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GETTING INTO A RUT, AND
GETTING into a rut is the result of being satisfied to drift along with the same old machinery and the same old ideas. In order to keep up the necessary enthusiasm a man must put more ideas into his business or whatever he happens to be doing. Thinking and doing get a man out of a rut; being satisfied puts him in. Ceasing to make preparation gets people into a rut. The student who lays away his books and thinks he has learned enough when he graduates is entering a rut. It won't do to stop studying when one is eighteen or seventy. It won't do to stop studying and planning and preparing after one has made his first success. Constant preparation keeps
a man out of a rut and makes constant success possible. It takes alertness and energy and enthusiasm to keep him up on a level where he can move forward without resistance. The man who votes a party ticket because his father does (and there are a good many of them) is in a
political rut. I know a man who belongs to a certain church, and he says his only reason for belonging to that church in preference to another is because his mother belonged to it, and what is good enough for his mother is good enough for him. That man is in a religious rut, and if there were enough people who were as easily satisfied as he is we would have a revival of the dark ages. What he needs is a new line of goods.
Keeping up with the times puts the latest and best machinery in the factory and on the farm. It puts labor-saving devices into the home. It puts the best and most up-to-date books into the library, and sends out of the home the best and brainest young men and young women that ever lived. Abraham Lincoln got along without many things that are with us every-day necessities, but he got the very best helps that were to be had in his day, and that is something that no person is rich enough to neglect. It is hard to know too many things; it is easy to know too few.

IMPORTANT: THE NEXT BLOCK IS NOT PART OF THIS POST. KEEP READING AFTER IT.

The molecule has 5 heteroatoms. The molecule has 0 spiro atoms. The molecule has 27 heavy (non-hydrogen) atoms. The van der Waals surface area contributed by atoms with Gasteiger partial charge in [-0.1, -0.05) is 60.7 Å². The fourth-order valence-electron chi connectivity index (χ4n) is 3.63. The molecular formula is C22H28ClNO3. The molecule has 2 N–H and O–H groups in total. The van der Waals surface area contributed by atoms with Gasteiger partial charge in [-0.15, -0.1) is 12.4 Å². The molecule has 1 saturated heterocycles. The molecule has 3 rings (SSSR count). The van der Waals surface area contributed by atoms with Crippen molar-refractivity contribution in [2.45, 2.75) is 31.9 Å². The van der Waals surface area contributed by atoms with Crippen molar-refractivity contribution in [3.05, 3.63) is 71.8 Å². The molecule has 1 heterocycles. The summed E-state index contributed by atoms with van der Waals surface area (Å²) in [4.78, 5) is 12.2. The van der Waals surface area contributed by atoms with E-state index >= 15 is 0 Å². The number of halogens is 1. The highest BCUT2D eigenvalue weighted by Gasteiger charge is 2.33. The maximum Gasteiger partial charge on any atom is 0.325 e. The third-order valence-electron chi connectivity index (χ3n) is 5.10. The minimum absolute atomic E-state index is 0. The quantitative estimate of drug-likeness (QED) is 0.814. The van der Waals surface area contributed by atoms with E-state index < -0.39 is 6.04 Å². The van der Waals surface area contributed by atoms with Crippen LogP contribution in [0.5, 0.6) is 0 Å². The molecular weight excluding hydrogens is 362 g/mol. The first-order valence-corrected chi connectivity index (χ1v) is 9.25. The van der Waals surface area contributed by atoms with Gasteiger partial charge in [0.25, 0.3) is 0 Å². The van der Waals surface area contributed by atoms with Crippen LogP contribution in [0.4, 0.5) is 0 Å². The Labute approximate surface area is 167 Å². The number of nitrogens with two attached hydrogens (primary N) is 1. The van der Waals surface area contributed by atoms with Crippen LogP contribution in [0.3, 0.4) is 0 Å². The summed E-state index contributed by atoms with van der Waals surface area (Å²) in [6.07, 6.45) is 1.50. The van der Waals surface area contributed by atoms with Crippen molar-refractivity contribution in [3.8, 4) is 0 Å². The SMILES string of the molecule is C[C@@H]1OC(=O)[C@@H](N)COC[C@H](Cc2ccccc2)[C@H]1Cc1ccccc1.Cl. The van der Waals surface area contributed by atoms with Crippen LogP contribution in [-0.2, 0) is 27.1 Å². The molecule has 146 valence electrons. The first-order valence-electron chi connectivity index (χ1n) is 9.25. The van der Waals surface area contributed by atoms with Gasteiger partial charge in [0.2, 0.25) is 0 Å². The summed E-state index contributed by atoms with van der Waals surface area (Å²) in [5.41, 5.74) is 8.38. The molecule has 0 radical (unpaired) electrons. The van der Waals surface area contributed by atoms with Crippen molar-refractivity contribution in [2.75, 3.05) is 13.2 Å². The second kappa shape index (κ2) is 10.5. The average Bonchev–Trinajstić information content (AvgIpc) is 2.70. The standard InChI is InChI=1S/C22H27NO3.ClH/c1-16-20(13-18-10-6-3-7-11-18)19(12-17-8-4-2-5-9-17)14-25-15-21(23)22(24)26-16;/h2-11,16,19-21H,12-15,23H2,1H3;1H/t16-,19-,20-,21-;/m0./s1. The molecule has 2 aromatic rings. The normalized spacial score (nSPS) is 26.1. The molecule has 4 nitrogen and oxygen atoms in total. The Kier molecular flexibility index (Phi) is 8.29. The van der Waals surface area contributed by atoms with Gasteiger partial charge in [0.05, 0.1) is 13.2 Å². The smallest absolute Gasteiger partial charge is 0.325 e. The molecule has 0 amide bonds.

Sometimes a whole firm gets into a rut by not keeping up with the times and making improvements as fast as they should. They
keep the old machinery and the old ways in order to save, and in trying to save they lose and get into the rut so deep that there's only one way to get out-take "new blood" into the firm. Hire young men who are full of energy and ideas to go in and brush out the cobwebs and set things going with a boom.
Keep out of a rut; it's dangerous.
THERE is one quality of the human mind which is valued highly by the business world and which very often means success to the individual, while the lack of it means failure. It is the decisive force in one's life which we call initiative. Some people easily acquire the habit of doing without being directed, things that need to be done. Like every other quality, initiative is a thing to be developed. What is this highly to be desired quality, and how is it to be acquired? is the question of the ambitious man who feels his power but lacks ability to use it in a way that pays. Elbert Hubbard, one of the most practical writers in America, has said that "initiative is doing what needs to be done without being told." The same writer says: "The world reserves its big prizes for but one thing, and that is initiative." Is initiative a quality to be taken on or acquired immediately? Is it a something which is the result of a formula that can be worked out at will? Hardly. Initiative is a result. The